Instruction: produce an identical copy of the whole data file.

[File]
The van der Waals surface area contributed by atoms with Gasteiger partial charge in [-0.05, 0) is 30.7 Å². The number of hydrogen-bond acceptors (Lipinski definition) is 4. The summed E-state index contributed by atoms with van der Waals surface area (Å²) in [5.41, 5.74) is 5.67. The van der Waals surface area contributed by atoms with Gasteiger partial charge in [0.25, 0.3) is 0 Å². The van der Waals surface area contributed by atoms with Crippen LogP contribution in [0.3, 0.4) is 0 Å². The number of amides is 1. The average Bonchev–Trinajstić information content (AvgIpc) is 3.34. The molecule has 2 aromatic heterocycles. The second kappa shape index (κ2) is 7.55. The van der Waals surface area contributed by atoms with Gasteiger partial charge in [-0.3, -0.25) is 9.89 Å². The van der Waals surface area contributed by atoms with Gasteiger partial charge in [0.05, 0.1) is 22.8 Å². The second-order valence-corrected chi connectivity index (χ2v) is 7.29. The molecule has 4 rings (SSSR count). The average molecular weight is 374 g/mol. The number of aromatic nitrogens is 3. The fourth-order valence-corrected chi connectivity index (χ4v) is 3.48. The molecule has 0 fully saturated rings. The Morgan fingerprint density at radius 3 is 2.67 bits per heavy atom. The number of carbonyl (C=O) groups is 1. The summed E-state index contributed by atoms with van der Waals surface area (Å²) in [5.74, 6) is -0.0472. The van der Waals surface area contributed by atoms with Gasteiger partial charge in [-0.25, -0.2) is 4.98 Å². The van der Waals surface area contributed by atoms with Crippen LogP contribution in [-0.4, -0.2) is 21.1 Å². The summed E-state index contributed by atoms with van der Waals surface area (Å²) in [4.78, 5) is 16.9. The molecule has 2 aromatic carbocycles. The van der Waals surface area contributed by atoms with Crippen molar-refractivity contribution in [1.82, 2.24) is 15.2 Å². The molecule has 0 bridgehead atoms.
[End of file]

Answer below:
The van der Waals surface area contributed by atoms with Gasteiger partial charge in [-0.05, 0) is 30.7 Å². The number of hydrogen-bond acceptors (Lipinski definition) is 4. The summed E-state index contributed by atoms with van der Waals surface area (Å²) in [5.41, 5.74) is 5.67. The van der Waals surface area contributed by atoms with Gasteiger partial charge in [0.25, 0.3) is 0 Å². The van der Waals surface area contributed by atoms with Crippen LogP contribution in [0.3, 0.4) is 0 Å². The number of amides is 1. The average Bonchev–Trinajstić information content (AvgIpc) is 3.34. The molecule has 2 aromatic heterocycles. The second kappa shape index (κ2) is 7.55. The van der Waals surface area contributed by atoms with Gasteiger partial charge in [-0.3, -0.25) is 9.89 Å². The van der Waals surface area contributed by atoms with Gasteiger partial charge in [0.05, 0.1) is 22.8 Å². The second-order valence-corrected chi connectivity index (χ2v) is 7.29. The molecule has 4 rings (SSSR count). The average molecular weight is 374 g/mol. The number of aromatic nitrogens is 3. The fourth-order valence-corrected chi connectivity index (χ4v) is 3.48. The molecule has 0 fully saturated rings. The Morgan fingerprint density at radius 3 is 2.67 bits per heavy atom. The number of carbonyl (C=O) groups is 1. The summed E-state index contributed by atoms with van der Waals surface area (Å²) in [5.74, 6) is -0.0472. The van der Waals surface area contributed by atoms with Gasteiger partial charge in [-0.25, -0.2) is 4.98 Å². The van der Waals surface area contributed by atoms with Crippen LogP contribution in [-0.4, -0.2) is 21.1 Å². The summed E-state index contributed by atoms with van der Waals surface area (Å²) in [4.78, 5) is 16.9. The molecule has 2 aromatic carbocycles. The van der Waals surface area contributed by atoms with Crippen molar-refractivity contribution in [1.82, 2.24) is 15.2 Å². The molecule has 0 bridgehead atoms.